A few days ago I was scrolling through the complete New South Wales road rules (for work-related purposes). My eye was caught by ruleheaded ‘persons must not travel in or on boots’. I immediately thought of footwear, but why specify boots? And what kind of boots? Think of all the people travelling in workboots or fashion boots (or, in western Sydney, ugg boots). But how do people travel ‘on boots’?
Oooohhhh … not those boots, but the rear luggage compartment of car, what my North American readers would call trunks, but ‘persons must not travel in or on trunks’ is a) not standard Australian English and b) really not much better. The actual rule states ‘A person must not travel in or on the boot of a motor vehicle’. Oh, all right then.
This rule is redundant, anyway. A previous rule prohibits travelling in a part of a car which is ‘designed primarily for the carriage of goods’, unless it is enclosed and there is a seat with a seatbelt, which covers the rear-most part of an SUV or station wagon. So that covers travelling ‘in’ boots. Another sub-rule of the same rule prohibits travelling ‘in or on a motor vehicle with any part [or all parts] of the person’s body outside a window or door of the vehicle’. So that covers travelling ‘on’ boots. (There are a few exemptions, which are not relevant.) There is no specific rule against travelling on the bonnet/hood or roof, so why specify boots?
(I guess that very few people actually read the complete road rules. Learner drivers are given the Road Users’ Handbook (also available online) and do a computerised Driver Knowledge Test, but the is no formal requirement for reading, studying, knowing or being tested on the road rules beyond that. (And, for many drivers, it shows.))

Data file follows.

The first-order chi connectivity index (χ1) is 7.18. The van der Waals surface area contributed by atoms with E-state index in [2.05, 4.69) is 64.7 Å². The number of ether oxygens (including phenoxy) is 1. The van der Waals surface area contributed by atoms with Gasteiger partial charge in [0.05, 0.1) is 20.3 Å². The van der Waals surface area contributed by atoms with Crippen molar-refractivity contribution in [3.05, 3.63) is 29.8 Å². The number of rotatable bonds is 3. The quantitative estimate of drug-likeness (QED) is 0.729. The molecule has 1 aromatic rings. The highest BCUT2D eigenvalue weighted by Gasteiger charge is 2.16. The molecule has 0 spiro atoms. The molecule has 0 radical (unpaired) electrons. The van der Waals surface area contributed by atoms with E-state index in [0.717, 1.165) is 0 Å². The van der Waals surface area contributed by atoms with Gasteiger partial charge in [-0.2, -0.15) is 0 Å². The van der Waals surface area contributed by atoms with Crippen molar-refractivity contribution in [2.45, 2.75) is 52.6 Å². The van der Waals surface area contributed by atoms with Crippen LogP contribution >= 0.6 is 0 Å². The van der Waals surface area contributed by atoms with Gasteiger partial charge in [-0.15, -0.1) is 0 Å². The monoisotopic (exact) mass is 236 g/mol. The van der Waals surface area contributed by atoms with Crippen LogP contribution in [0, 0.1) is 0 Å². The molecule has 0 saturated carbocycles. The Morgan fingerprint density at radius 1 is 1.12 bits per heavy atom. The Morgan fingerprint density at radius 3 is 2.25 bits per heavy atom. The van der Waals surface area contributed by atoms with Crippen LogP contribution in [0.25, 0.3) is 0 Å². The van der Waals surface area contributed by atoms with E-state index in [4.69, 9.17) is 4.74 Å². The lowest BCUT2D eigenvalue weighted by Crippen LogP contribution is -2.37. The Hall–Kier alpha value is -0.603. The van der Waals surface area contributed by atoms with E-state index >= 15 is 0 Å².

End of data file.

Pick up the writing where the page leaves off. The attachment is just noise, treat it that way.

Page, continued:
The Australian Open tennis tournament is currently being played in Melbourne. I’m not particularly a tennis fan, but the tournament, players, matches, results, future matches and extreme weather conditions are in the news.
Last night my wife came home with the news that a South Korean player Chung Hyeon, or Hyeon Chung had beaten former champion and world number one Novak Djokovich.
Korean names are given family-name first. Chung’s family name is Chung. Korean given names are usually two syllables, but one or three are not unknown. In fact, Wikipedia reports that there is a law requiring given names to be no longer than five syllables. I have never encountered a Korean with a five-syllable given name, or even a three syllable one. In one class at a Korean high school, I had one student with a three syllable given name and another with a one syllable name. (There are also a handful of two-syllable surnames.) Continue reading →
A few days ago someone posted on Facebook The Axolotl Song (earworm warning), by a music/video/comedy group called Rathergood, which consists of Joel Veitch and unnamed others. They quickly rhyme axolotl with bottle and lotl, and also with mottled, which doesn’t quite rhyme.
There is a surprising number of English words ending with -tle. Morewords.com lists 104, but there are several derived forms; for example, bluebottle is listed alongside bottle. Eleven of these have a silent t in the cluster –stle, for example, castle. There are also a few with –ntle, for example, gentle, in which the n is part of the previous syllable, and one with –btle (subtle), in which the b is silent. The one which goes closest to rhyming with axolotl is apostle, but I can’t imagine anyone fitting both of those into the same song. Otherwise, there are bottle (and bluebottle), throttle, wattle and mottle among relatively common words and pottle (a former liquid measure equal to two quarts) (why not just say ‘two quarts’ or ‘half a gallon’?) and dottle (the plug of half-smoked tobacco in the bottom of a pipe after smoking) (does anyone really need a word for this?).Continue reading →